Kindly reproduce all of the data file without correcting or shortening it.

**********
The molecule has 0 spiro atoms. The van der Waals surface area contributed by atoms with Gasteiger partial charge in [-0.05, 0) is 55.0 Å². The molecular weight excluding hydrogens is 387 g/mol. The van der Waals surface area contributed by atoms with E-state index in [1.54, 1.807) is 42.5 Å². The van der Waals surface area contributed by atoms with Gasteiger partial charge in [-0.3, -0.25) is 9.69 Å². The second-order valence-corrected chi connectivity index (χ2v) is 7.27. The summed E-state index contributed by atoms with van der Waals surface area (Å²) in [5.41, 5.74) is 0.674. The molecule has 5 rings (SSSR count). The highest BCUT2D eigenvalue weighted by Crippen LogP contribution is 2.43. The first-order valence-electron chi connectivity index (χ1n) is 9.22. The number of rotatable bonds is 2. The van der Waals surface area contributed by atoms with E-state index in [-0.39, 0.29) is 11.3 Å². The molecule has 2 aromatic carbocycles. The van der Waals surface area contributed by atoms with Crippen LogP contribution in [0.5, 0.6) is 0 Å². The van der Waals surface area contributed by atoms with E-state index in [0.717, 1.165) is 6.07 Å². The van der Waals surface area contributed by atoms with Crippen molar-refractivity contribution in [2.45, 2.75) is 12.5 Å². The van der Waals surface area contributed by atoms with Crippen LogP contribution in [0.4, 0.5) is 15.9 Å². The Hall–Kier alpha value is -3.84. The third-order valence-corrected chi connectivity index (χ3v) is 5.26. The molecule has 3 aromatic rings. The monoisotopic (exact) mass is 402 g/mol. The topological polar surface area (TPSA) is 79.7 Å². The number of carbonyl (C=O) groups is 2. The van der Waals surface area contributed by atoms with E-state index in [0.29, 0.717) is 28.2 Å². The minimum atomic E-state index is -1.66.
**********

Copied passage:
The molecule has 0 spiro atoms. The van der Waals surface area contributed by atoms with Gasteiger partial charge in [-0.05, 0) is 55.0 Å². The molecular weight excluding hydrogens is 387 g/mol. The van der Waals surface area contributed by atoms with E-state index in [1.54, 1.807) is 42.5 Å². The van der Waals surface area contributed by atoms with Gasteiger partial charge in [-0.3, -0.25) is 9.69 Å². The second-order valence-corrected chi connectivity index (χ2v) is 7.27. The summed E-state index contributed by atoms with van der Waals surface area (Å²) in [5.41, 5.74) is 0.674. The molecule has 5 rings (SSSR count). The highest BCUT2D eigenvalue weighted by Crippen LogP contribution is 2.43. The first-order valence-electron chi connectivity index (χ1n) is 9.22. The number of rotatable bonds is 2. The van der Waals surface area contributed by atoms with E-state index in [-0.39, 0.29) is 11.3 Å². The molecule has 2 aromatic carbocycles. The van der Waals surface area contributed by atoms with Crippen LogP contribution in [0.5, 0.6) is 0 Å². The van der Waals surface area contributed by atoms with E-state index in [0.717, 1.165) is 6.07 Å². The van der Waals surface area contributed by atoms with Crippen molar-refractivity contribution in [2.45, 2.75) is 12.5 Å². The van der Waals surface area contributed by atoms with Crippen LogP contribution in [0.4, 0.5) is 15.9 Å². The Hall–Kier alpha value is -3.84. The third-order valence-corrected chi connectivity index (χ3v) is 5.26. The molecule has 3 aromatic rings. The monoisotopic (exact) mass is 402 g/mol. The topological polar surface area (TPSA) is 79.7 Å². The number of carbonyl (C=O) groups is 2. The van der Waals surface area contributed by atoms with E-state index in [0.29, 0.717) is 28.2 Å². The minimum atomic E-state index is -1.66.